Northern Biologics Launches With $10 Million In Pocket
Published: Dec 10, 2014
December 10, 2014
By Riley McDermid, BioSpace.com Breaking News Sr. Editor
Canadian incubator Blueline Bioscience has created its first spinout company, Northern Biologics, and will be hring at least 20 people in the Toronto area by the end of 2015, the company said Wednesday.
Blueline created Northern with the money from $10 million Series A financing from Versant's newly closed Fund V received earlier this year. Blueline has also inked a research and development deal with biotech behemoth Celgene, which will provide additional capital in an undisclosed amount.
As part of the deal, Stefan Larson, entrepreneur-in-residence with Versant Ventures, will serve as the company's CEO, and Jeanne Magram, former site head for Pfizer's Center for Therapeutic Innovations in New York, will join as chief scientific officer.
Toronto-based Blueline created Northern Biologics in June in tandem with University of Toronto (U of T) and University Health Network's Princess Margaret Cancer Centre (UHN), both of which have licensed intellectual property to the firm, including drug leads and a novel antibody generation platform.
Northern’s management said its main priorities over the next two years will be the recruitment of its scientific team and successfully shepherding its first drug candidates into human clinical trials. The company is already in active recruitment and expects to have a team of at least 20 people in place by the end of 2015.
"The more people we can have working on targeted therapies, the more quickly we will be able to have a significant impact on patient outcomes," noted Christopher Paige, vice president of research at UHN. "Patients expect us to be working in partnership, and Northern Biologics is a prime example of collaborative success."
Northern said Wednesday that it will now focus its funding on growing its oncology and and fibrosis therapies as it attempts to take on much larger companies in a crowded and competitive antibodies market.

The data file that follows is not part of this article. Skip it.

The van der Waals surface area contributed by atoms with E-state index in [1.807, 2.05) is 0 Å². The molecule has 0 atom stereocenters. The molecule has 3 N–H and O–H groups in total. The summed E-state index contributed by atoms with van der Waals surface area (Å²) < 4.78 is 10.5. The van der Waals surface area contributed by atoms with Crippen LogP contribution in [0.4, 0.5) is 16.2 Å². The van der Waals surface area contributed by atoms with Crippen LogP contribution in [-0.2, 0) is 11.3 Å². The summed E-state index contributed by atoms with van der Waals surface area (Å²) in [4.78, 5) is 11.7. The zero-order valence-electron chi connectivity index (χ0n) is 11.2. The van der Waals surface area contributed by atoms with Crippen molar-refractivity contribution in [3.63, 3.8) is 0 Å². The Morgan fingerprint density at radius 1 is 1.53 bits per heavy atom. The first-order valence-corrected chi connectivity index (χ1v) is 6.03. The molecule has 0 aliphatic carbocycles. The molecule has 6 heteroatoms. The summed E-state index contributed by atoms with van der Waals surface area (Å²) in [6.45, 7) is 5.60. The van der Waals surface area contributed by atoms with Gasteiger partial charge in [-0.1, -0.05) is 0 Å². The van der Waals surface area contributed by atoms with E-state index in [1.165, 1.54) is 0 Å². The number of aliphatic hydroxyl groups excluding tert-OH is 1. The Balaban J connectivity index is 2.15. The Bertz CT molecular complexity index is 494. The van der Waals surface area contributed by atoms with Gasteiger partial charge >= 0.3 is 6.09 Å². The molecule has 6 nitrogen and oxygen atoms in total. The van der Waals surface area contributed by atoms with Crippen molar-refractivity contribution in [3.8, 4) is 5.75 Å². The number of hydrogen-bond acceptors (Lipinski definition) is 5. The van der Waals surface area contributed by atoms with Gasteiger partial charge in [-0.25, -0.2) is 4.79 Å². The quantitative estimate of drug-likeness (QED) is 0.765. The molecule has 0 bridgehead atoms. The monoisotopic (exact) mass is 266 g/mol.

“Antibodies and other medical products from biological sources play an expanding, revolutionary role as alternatives to small molecule drugs by treating disease in a more targeted way and reducing side effects," said Peter Lewis, interim vice president of Research and Innovation at U of T. "Northern Biologics is a prime example of the way in which cross-collaboration works to advance and ultimately commercialize the innovative science that is happening in Canadian laboratories."
Teaming of with Versant appears to be a strategic move designed to help Northern move closer to eventually going public. Since its creation in 1999, nearly 40 Versant companies have achieved successful acquisitions or IPOs, and Versant has $1.9 billion under management and offices in North America and Europe.
“We continue to be impressed by the innovative healthcare investment opportunities we see in Canada," said Versant Partner Jerel Davis. "Versant believes in investing in early stage companies with robust discovery platforms and portfolios, and our investment in Northern Biologics will fund the advancement of several assets in parallel."
Larson agreed with Davis and said he looked forward to guiding the company forward.
"Northern Biologics is a great example of the kind of exciting and innovative early-stage company we can build when world-class science comes together with entrepreneurial and seasoned venture capital investors," said Larson, who notes that close collaboration between venture capital and academic institutions is still rare in Canada. "We are now in a position to rapidly advance several potential new antibody therapies toward the clinic."